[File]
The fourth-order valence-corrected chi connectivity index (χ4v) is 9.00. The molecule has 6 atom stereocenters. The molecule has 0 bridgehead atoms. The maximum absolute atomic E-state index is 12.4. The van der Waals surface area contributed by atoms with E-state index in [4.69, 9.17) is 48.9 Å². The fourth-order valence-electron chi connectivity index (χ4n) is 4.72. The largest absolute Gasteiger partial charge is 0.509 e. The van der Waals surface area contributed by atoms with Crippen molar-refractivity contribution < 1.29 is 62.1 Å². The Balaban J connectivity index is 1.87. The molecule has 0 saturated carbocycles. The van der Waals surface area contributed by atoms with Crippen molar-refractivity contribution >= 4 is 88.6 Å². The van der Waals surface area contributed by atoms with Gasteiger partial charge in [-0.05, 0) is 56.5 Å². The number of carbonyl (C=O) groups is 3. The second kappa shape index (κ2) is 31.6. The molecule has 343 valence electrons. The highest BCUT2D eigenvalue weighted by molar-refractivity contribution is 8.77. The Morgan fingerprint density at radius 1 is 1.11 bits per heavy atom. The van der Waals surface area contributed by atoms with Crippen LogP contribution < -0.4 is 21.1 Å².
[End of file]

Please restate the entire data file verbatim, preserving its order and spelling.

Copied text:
The fourth-order valence-corrected chi connectivity index (χ4v) is 9.00. The molecule has 6 atom stereocenters. The molecule has 0 bridgehead atoms. The maximum absolute atomic E-state index is 12.4. The van der Waals surface area contributed by atoms with E-state index in [4.69, 9.17) is 48.9 Å². The fourth-order valence-electron chi connectivity index (χ4n) is 4.72. The largest absolute Gasteiger partial charge is 0.509 e. The van der Waals surface area contributed by atoms with Crippen molar-refractivity contribution < 1.29 is 62.1 Å². The Balaban J connectivity index is 1.87. The molecule has 0 saturated carbocycles. The van der Waals surface area contributed by atoms with Crippen molar-refractivity contribution >= 4 is 88.6 Å². The van der Waals surface area contributed by atoms with Gasteiger partial charge in [-0.05, 0) is 56.5 Å². The number of carbonyl (C=O) groups is 3. The second kappa shape index (κ2) is 31.6. The molecule has 343 valence electrons. The highest BCUT2D eigenvalue weighted by molar-refractivity contribution is 8.77. The Morgan fingerprint density at radius 1 is 1.11 bits per heavy atom. The van der Waals surface area contributed by atoms with Crippen LogP contribution < -0.4 is 21.1 Å².